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Data Poisoning: Why AI Isn’t Infallible


Despite its robust reputation, AI is not the be-all, end-all of human invention. Most artificiaI intelligence software will outright tell you that it may produce incorrect, biased or offensive answers. For example, this message appears under your message thread in ChatGPT:

Think about how AI “self-learns.” Developers, who are as innately biased as any other humans, feed the machine tons of data sourced from around the web, which was created by other people.

Malicious actors can also inject manipulated data into the training dataset to influence the model’s learning and, subsequently, its performance out in the wild.

What is Data Poisoning?

Data poisoning is a type of cyber attack that manipulates or corrupts the data used to train machine learning models. This effectively “poisons” the entire foundation on which the AI bases all its knowledge.

The goal of data poisoning attacks is to introduce biases or vulnerabilities into the trained model, causing it to produce incorrect or undesirable outputs when presented with certain inputs. By tampering with the training data, attackers can deceive the model, compromise its integrity, or exploit it for malicious purposes.

Data poisoning attacks can occur through various means, including:

  1. Data Injection: Attackers inject malicious or misleading data directly into the training dataset used to train the machine learning model. This can involve modifying existing data or adding entirely new data samples.

  2. Data Manipulation: Instead of injecting new data, attackers modify a subset of the training data to alter the model’s behavior. By subtly changing the values or characteristics of certain data points, attackers can bias the model towards specific outcomes.

  3. Adversarial Examples: Adversarial examples are crafted inputs intentionally designed to mislead machine learning models. By adding imperceptible perturbations to legitimate data samples, attackers can cause the model to misclassify or make incorrect predictions.

The consequences of data poisoning attacks can be severe, particularly if targeted at critical systems or used to manipulate decision-making processes. For example, in autonomous vehicles, data poisoning could lead to misinterpretation of road signs or traffic patterns, resulting in potentially dangerous situations.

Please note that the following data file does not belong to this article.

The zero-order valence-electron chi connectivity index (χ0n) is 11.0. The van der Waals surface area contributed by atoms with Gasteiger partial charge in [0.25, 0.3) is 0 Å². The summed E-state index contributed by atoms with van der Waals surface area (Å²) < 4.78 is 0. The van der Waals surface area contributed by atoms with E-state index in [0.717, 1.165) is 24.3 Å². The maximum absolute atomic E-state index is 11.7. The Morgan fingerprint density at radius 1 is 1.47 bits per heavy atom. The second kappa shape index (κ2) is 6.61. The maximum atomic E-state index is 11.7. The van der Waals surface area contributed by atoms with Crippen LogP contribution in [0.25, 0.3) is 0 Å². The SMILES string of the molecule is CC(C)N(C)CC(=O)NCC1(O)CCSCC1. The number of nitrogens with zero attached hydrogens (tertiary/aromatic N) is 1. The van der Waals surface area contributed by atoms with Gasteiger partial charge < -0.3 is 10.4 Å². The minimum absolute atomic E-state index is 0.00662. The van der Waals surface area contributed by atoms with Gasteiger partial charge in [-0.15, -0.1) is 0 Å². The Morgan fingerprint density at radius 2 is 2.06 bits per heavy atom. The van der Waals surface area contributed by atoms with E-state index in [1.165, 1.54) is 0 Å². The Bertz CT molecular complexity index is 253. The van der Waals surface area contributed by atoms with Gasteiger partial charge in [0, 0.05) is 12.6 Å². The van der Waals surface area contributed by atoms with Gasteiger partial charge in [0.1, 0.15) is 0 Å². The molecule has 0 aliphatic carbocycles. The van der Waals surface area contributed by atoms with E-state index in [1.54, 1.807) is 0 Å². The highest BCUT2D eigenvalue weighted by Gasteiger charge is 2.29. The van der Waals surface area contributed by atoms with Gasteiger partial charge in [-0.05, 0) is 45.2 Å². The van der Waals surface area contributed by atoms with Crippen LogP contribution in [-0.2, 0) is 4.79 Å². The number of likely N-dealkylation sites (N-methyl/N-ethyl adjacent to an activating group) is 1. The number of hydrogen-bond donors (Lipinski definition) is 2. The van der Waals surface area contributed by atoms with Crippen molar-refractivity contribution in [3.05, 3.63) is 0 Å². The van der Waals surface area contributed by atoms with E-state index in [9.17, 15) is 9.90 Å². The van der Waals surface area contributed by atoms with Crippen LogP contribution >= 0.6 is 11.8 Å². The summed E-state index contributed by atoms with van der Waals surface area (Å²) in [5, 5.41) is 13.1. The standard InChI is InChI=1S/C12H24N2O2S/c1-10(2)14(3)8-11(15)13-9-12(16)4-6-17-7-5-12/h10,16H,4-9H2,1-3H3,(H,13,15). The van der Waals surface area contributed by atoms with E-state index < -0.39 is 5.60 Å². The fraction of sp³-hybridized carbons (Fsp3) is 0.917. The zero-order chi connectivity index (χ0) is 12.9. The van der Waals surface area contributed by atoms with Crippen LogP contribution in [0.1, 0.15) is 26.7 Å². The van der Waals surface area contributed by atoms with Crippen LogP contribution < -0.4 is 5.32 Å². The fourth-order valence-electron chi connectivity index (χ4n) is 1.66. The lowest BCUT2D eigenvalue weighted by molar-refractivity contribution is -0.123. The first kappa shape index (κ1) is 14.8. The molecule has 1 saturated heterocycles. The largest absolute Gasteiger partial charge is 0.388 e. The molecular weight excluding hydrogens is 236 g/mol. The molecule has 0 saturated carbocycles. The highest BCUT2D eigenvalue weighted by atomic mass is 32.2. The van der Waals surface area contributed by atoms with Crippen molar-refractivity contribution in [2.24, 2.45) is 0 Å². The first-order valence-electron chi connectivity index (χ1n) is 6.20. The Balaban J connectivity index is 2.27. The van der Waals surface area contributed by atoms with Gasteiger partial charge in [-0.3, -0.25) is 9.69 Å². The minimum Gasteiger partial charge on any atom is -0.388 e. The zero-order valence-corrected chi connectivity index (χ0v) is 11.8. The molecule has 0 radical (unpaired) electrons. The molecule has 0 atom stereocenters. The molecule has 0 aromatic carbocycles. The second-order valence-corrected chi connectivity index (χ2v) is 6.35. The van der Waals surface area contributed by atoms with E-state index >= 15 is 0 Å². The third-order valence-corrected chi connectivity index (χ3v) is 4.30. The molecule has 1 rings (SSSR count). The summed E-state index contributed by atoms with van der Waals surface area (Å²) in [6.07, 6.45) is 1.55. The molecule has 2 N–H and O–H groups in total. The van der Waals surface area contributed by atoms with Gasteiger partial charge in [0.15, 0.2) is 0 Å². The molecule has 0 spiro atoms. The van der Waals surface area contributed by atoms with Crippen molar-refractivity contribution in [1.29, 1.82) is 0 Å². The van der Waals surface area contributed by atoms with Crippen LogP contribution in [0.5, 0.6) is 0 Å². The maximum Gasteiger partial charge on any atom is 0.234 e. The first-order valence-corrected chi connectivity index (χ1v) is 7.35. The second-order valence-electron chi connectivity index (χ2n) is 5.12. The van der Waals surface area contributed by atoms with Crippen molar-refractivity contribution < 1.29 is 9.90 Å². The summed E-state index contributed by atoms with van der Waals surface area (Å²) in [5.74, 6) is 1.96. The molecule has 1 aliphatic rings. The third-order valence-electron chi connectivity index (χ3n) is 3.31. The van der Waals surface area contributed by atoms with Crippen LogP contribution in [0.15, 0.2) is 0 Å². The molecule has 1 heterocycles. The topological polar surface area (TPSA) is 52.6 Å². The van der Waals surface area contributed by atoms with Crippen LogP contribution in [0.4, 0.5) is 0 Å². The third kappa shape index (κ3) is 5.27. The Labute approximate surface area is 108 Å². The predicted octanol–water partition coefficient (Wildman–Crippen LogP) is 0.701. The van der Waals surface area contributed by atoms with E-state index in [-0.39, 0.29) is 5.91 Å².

How Can AI Developers Outsmart Data Poisoning Attacks?

Defending against data poisoning attacks requires robust security measures throughout the machine learning pipeline, including:

  1. Data Validation: Implement strict data validation techniques to detect and remove potentially poisoned or manipulated data from the training dataset.

  2. Model Verification: Conduct thorough testing and verification of the trained model’s behavior to identify any signs of biases, inconsistencies or unexpected outputs.

  3. Anomaly Detection: Identify unusual or suspicious patterns in the training data, which may indicate the presence of poisoning attacks.

  4. Data Diversity: Utilize diverse and representative datasets for training, to minimize the impact of individual poisoned samples.

  5. Regular Updates: Continuous monitoring and regular updates to models with fresh, clean training data can counteract potential poisoning effects.

Data poisoning attacks highlight the importance of maintaining the integrity and security of training data and ensuring robust defenses to protect against adversarial manipulation of machine learning models.


Artificial intelligence is rapidly advancing, globally prevalent…and not always reliable. Data poisoning is just one example of how AI responses are not always as unbiased as we might hope. That’s not to mention the risks of outdated information or plagiarism that come with AI!

It’s important to always do your own research and verify what’s really true before you invest all your trust into artificial intelligence. After all, our best technology is still only as infallible as the people who made it — and we’re only human.

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